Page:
Controversial structure won many fans for its bold styling
The former Bank of Ireland headquarters on Baggot Street has been making the news for five decades.
The purpose-built offices were constructed between 1968 and 1978 in an uncompromising "modernist" style that was controversial. It can still shock first-time visitors to Dublin's mostly Georgian-era Baggot Street.
The distinctive green-brown facade's exposed steel and tinted glass reportedly used so much bronze manganese that global markets for the commodity were affected during construction. It was designed for the bank by Donald Tallon of Dublin architects Scott Tallon Walker.
Public reactions to the building have always been mixed but it served as a home to Bank of Ireland for 40 years before it was sold to the Derek Quinlan investor consortium in 2006.
The three-block building housed around 1,700 Bank of Ireland staff until 2010 when the bank moved most of its head-quarters to Mespil Road.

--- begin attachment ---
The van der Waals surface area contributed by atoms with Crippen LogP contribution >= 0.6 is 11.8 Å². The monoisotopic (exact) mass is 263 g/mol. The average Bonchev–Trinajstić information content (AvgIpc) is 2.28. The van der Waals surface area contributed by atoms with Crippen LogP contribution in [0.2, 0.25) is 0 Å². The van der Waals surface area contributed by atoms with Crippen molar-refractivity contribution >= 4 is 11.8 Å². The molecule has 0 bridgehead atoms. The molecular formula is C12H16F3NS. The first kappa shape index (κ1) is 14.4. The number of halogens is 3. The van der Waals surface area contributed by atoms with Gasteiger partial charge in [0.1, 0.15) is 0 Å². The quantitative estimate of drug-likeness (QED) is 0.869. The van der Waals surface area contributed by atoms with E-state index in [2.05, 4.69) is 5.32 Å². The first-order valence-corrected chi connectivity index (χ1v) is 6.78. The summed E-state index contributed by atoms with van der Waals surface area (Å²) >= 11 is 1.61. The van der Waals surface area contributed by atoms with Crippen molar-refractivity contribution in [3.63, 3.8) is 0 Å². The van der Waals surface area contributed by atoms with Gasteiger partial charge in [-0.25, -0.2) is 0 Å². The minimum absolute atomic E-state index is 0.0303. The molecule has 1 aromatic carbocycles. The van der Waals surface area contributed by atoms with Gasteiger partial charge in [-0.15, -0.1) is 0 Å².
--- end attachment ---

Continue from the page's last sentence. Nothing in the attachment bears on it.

The Quinlan-led group paid around €200m for the property, seeing off rival offers from underbidders understood to have included investment company Bank of Ireland Private, Green Property, Bernard McNamara, Shelbourne Developments and Treasury Holdings.
Despite the brutality of its facade, the building has always had its admirers. Nobel laureate Seamus Heaney emerged as part of a successful campaign to block the Quinlan-led investors getting planning permission to develop a two-story extension in 2008.
New owners Bank of Scotland and its partners will be hoping the distinctive property can win over a new generation of corporate titans before too long.